Ani-Gamers staff writer Ink contributes a weekly column in which he examines the differences between the original Fullmetal Alchemist and its re-telling, Fullmetal Alchemist: Brotherhood. To read previous entries, click here.
Watch Episode 11 - Miracle at Rush Valley
Rush Valley is introduced in a quick flash of stills, one of which alludes to FMA1’s arm wrestling contest. Sly! But what is Rush Valley without its main character anchor, Paninya? By the way, she is introduced in FMA2 as a pickpocket/thief (you know...cause she has dark skin) instead of someone trying to do her automail mechanic/daddy proud. Social implications aside, I can’t complain. The chase that results from Paninya stealing Ed’s watch is an impressive showcase for both Ed’s ferocious use of alchemy as well as Al’s talents as tempered by patience and detail.
Paninya’s story has changed a bit as well. She still lives at a small automail shop with Dominic and was injured in a train accident, but now her parents were killed, paralleling her situation to the Elric’s orphanage. And while FMA1’s portrayal of Paninya’s backstory was infinitely more Romantic in its sorrow, FMA2 chooses to lighten that former burden by developing a humorously scornful Dominic.
The theme of good will is more prominent in FMA2’s Rush Valley, most prominently seen when Winry lectures Paninya about having a sense of karma for the legs she’s been made vs. the nature of her chosen occupation. Also, Winry speaks a line that echoes Ed’s to Rose in FMA1…legs…getting up…using them. It makes sense, is well-used, and perfectly fits the situation.
In a rather excellent transfer of scenes, the State Alchemist’s watch opening is done here, at Paninya and Winry’s hand rather than in Resembool. Afterwards, Winry’s renewed determination to become the best mechanic possible for Ed becomes apparent though a lovely bit of show-don’t-tell, strictly involving a statement of intent and the look on her face. Well done!
Another issue of transfer happens when Ed and Al have to face the delivery of a baby, which harkens back to an omitted story arc from FMA1 (different characters) where Ed learns a positive aspect/use of Alchemy by using it to boil water to aid in the delivery of a baby (you know, for emotional/character development), but in FMA2 they simply boil the water and are out of the room for everything, leaving the focus on Winry’s (albeit stereotypically female) talents. The overly-dramatic delivery scene is worth a couple of chuckles, though, and Ed’s sense of helplessness, coupled with his query to God, are worth noting.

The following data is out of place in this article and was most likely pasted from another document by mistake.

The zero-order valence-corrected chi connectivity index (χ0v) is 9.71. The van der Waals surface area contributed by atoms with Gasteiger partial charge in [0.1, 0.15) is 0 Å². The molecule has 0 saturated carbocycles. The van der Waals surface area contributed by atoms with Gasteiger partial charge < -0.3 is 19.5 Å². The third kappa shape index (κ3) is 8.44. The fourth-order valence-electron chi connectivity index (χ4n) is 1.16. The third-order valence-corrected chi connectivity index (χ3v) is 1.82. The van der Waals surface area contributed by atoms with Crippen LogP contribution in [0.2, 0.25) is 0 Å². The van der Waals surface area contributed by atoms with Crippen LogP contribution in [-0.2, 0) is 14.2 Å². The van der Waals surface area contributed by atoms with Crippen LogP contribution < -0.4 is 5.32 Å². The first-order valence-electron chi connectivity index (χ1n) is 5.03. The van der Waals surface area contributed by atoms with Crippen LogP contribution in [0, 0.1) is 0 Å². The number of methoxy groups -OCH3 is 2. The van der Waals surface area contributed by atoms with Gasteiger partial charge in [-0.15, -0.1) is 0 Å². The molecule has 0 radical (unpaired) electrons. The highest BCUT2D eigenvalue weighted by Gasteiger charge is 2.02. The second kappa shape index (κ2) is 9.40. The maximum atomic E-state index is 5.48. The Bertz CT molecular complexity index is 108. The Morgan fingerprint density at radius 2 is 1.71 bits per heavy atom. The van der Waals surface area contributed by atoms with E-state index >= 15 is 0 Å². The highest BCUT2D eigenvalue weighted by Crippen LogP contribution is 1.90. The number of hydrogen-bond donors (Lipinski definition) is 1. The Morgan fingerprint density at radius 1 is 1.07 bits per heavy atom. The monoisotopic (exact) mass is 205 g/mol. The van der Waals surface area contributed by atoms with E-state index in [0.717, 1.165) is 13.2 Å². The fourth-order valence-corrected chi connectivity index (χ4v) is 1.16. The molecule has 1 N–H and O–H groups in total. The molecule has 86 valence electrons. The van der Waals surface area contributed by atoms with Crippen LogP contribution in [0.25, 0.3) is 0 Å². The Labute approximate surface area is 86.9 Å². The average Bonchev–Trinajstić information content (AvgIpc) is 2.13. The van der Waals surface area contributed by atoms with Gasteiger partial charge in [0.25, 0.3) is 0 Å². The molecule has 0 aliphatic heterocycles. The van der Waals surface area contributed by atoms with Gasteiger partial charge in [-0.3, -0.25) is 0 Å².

During the confrontation about the pilfered and opened pocket watch, a most confusing flashback shows Winry, Ed (with State Alchmist watch in hand), Al, and Grandma Rockbell watching the Elric Brother’s house burn. It’s confusing because it is hard to place. Al is in armor, and Ed is wearing his red jacket from Izumi-sensei, meaning they’ve already gone through training and then returned? FMA1 had the burning as an all-or-nothing tactic the brothers implemented to further them along with their training before working with their teacher. FMA2’s placement seems odd considering how afraid Ed and Al were that their teacher would find out that they performed human alchemy on their current trip and how astute she is in FMA1.
A nice final touch gives viewers a glimpse of Wanted posters, which link together Scar, Greed (absolutely missing from the series until this point), and Yoki. Overall, this episode was much less about Ed coming to appreciate his mechanic than his mechanic becoming more committed to Ed. This definitely strengthens bonds but does little to grow character (well, Ed’s anyway). For those wondering, the plot in FMA2, at episode 11, is now at episode 26 of FMA2, but with almost nothing to show concerning Scar or the Ishbal Rebellion.